Thursday, October 23, 2008

Who will be our next President?

The economy was on everyone’s minds last week as the final Presidential debate between John McCain and Barack Obama got underway. McCain launched his attack concentrating on Obama’s $60 billion proposal to improve the economic problems in the U.S, suggesting that this plan would mean tax increases for many Americans. Both candidates spoke directly to “Joe the Plumber” who had confronted Obama Monday at a rally in Ohio regarding his tax policies. Joe Wurzelbacher, the plumber, suggested that Obama’s plan would increase his taxes. According to Obama, his plan would increase taxes on wealthy American’s making over $250.00, so “Joe the Plumber” must expect to do pretty well if he thinks he will be impacted. McCain asked Obama why he would want to increase anybodies taxes right now. “We both want to cut taxes,” Obama said. “The difference is who we want to cut taxes for.”

Obama fought back using his running mate, Sen. Joe Biden’s comment that McCain’s campaign advertising had been 100% negative according to a study by the University of Wisconsin Advertising Project that examined TV ad spending by the two candidates from September 28 to October 4.

According to the Campaign Media Analysis Group,"An analysis of campaign commercials aired over the last seven days shows Obama outspent McCain nationwide by more than 2-1: $21.5 million vs. $9.2 million. But just under half of the money Obama is spending is going toward negative spots, meaning the Illinois senator is roughly keeping pace with his GOP rival when it comes to negative commercials, in terms of cash spent," the story said.

Was there a clear winner in that debate? Which plan will offer the best hope for a bright future in the nonprofit sector? Let us know what you think.

Wednesday, October 22, 2008

Has the Money from Wall Street Dried up?

With the severe complexion of the financial industries’ bankruptcies, cutbacks, bailouts, and takeovers sweeping through financial markets, donations from highly paid financial professionals are expected to slump. Wall Street professionals have been a part of the richest 1% of the U.S. population. Some 51 percent of individual giving comes from the 10% of households in the highest income groups and slightly less coming from the 90% with income less than $100,000, according to Giving USA. “While higher-income families are major donors to many important institutions, ordinary-income donors are vital, too, for the health of the nonprofit sector in this country,” according to Del Martin, chair of Giving USA Foundation.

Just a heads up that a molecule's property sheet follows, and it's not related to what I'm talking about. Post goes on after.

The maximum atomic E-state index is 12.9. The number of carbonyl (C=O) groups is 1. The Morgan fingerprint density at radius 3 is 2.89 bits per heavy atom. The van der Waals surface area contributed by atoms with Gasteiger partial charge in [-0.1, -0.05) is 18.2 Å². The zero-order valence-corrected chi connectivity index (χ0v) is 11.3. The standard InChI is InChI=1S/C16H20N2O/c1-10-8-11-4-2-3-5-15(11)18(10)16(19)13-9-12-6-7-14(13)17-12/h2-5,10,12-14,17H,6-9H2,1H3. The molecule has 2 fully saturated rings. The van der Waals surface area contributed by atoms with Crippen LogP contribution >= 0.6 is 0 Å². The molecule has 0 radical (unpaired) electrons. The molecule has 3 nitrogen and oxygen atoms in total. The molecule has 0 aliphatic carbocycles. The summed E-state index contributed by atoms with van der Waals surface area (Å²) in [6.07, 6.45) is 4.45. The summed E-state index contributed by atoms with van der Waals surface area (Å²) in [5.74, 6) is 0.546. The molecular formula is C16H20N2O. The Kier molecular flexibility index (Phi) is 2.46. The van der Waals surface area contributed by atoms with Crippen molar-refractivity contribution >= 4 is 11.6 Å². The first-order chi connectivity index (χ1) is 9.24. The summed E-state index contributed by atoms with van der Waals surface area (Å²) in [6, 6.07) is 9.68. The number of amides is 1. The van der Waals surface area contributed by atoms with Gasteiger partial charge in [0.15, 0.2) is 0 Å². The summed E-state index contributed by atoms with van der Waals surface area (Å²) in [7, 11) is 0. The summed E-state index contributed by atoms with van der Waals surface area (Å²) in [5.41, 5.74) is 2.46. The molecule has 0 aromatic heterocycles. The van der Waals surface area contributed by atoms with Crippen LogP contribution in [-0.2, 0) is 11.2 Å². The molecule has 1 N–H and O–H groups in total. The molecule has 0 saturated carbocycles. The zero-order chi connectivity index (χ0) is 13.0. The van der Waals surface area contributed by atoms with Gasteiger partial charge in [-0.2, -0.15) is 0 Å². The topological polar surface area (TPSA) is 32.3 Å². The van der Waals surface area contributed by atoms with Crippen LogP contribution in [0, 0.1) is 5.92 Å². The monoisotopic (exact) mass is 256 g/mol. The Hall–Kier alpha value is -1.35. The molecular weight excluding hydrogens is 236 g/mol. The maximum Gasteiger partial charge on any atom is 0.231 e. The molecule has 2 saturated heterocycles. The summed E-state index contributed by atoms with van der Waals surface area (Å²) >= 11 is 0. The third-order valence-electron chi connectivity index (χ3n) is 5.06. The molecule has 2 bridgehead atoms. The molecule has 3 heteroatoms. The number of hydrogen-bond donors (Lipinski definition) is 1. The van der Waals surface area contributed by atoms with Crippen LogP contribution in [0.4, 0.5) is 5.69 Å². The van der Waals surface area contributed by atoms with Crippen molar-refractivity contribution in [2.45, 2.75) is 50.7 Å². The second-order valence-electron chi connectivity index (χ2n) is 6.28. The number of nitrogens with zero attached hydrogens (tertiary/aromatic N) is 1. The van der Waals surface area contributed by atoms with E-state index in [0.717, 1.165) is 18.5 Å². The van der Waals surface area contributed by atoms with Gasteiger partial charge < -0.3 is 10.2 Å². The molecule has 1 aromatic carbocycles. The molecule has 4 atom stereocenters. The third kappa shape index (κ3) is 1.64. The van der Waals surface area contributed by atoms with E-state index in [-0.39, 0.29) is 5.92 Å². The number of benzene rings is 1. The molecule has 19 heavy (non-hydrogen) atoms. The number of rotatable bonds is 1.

It is natural that as the economy slumps people will have less money to give to charity, however, “the trend of total giving of about 2% of income has remained about the same for the past 50 years”, according to Elizabeth Boris, director of the Center on Nonprofits and Philanthropy at the Urban Institute in Washington, D.C.

The effect of the financial crisis on giving is expected to be significant. Will it really? What will nonprofits do to make up for the shortfall? Perhaps the American middle-class will step in to shoulder the burden of bank bailouts and maintain the healthy philanthropic giving that has been our nature for so long. Though trickle-down hasn’t exactly worked, the question is, has it left charities out to dry?